German Christmas Market Food to Try this December

German Christmas Market Food to Try this December

Perhaps you’re planning on visiting a German Christmas market for the first time. Or you want to host a German Christmas market themed party and you need to know what to cook. Let this be your guide. German Christmas market food is predictably German with a few surprises for the uninitiated.

We’ve rounded up the top five foods with a few bonus regional specialities. One thing’s for sure, expect a lot of Christmas spices.

So, let’s get started.

Did you know?

Way back when, in 1616, Nuremberg Christmas market proved so popular the Christmas Eve service had to be cancelled by the priest because no one attended.

They were all having too much fun at the Christmas market.

Roasted Almonds

Gebrannte Mandeln are so much more than roasted nuts. They’re caramelised in a thick layer of sugar and spices.

This is one food you’ll want to eat immediately at the German Christmas market, while they’re still warm from the pan.

A close up of a display of roasted almonds

And if you’re not an almond fan, there’s also pecans, walnuts and hazelnuts.

The spices are your typical Christmas flavours. Expect a lot of cinnamon with a hint of ginger, vanilla and allspice.

What’s extra special about these is how they’re served. The nuts are spooned straight from the pan into little paper cones. Careful, they’re hot!

If you want to try making these at home, here’s a recipe in English.


An absolute favourite with me. You might think this is a pizza but don’t be mistaken. It is a Franco-German classic.

An extra, barely there, thin crust topped with crème fraiche, bacon lardons and onions – and not a tomato in sight.

Served at festivals up and down Germany but in particular in the south of Germany. Flammkuchen isn’t the most traditional German Christmas Market food. And it’s probably more likely to be eaten during the warmer months. But I’ve definitely come across it at the German Christmas market in Ludwigsburg.

If you want to try making Flammkuchen at home, here’s a link to the Guardian article “How to Make the Perfect Flammekueche”.

A birds' eye view of Dresden's Christmas market


You might never have heard of Lángos before, but once you try it, you won’t forget it. Lángos is a Hungarian street food that made its way to Germany. It’s become a popular German Christmas market food.

And I, for one, am a massive fan. But you have to trust me when I say, share your Lángos. It can be a exceptionally filling.

So what is a Lángos?

Deep-fried dough, shaped into a round disc. With a generous helping of special toppings. Sauce, cheese, finely chopped onions, and bacon lardons are just some of your options.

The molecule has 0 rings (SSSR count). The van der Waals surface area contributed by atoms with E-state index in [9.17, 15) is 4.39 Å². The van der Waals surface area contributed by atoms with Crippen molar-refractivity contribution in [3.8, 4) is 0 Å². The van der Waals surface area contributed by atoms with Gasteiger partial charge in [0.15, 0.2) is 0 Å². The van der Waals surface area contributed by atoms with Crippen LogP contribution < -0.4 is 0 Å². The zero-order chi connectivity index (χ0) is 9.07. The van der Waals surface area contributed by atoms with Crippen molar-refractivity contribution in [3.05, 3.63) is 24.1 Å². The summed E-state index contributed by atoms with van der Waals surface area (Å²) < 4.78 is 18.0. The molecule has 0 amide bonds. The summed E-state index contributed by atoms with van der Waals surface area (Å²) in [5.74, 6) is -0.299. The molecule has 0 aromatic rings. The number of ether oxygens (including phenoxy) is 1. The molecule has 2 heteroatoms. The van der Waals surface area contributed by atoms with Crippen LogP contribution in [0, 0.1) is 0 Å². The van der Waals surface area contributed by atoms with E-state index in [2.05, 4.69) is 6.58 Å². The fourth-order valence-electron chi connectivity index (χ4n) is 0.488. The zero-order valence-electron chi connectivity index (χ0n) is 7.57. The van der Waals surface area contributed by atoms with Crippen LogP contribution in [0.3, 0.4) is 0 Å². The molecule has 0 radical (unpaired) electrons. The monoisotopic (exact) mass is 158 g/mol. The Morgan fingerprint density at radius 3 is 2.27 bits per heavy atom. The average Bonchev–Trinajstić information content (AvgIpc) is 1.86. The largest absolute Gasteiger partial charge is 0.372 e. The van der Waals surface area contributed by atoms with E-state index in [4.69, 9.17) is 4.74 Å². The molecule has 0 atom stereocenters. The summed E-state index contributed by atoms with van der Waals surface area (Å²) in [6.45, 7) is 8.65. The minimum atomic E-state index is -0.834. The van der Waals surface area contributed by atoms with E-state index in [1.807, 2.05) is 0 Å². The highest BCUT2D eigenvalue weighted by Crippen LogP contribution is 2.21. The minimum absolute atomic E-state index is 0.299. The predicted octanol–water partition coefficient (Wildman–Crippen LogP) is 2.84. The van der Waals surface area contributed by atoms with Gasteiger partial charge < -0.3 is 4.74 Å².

Once again, I reiterate, do not eat a whole one!

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We can’t have a German Christmas market food list without including the world-famous Bratwurst.

Naturally sausages are served at a Christmas market. But what you might not know is that each region serves very different sausages.

For example, the Nuremberg Christmas Market serves a ½ metre Nuernberger sausage. These sausages are traditionally similar in size to a chipolata. But for the Christmas market, they go all out and serve a long version of the famous sausage. Along with a bread bun, onions and mustard. It’s perfection for meat lovers.

Other Bratwurst worth trying at a German Christmas market are Rote or also called Bockwurst. They are barbequed and meatier. And not forgetting the Thuringer, or sometimes named a Rostbratwurst, seasoned with salt, pepper and sometimes cumin, marjoram and garlic.

Sausages cooking on a grill


Round steamed buns frying in a pan

My mother-in-law’s absolute favourite. Steamed dumplings with a sweet filling, often plum butter.

The dumplings are steamed in a mixture of butter, sugar and milk, giving them a caramelised bottom.

When served they are topped with a vanilla sauce similar to custard. And a little sprinkling of poppy seeds. They are wonderful.

These are a traditional Christmas market food you’ll find at most Christmas markets across Germany and Austria.

If you’d like to make them for a German Christmas market themed party, have a look at this recipe. They are surprisingly easy to recreate at home.

So that’s our quick round up of some of the best traditional Christmas market food, but I think you will be overwhelmed by the selection.

Top tip – Arrive hungry and ready to try a little bit of everything that takes your fancy.

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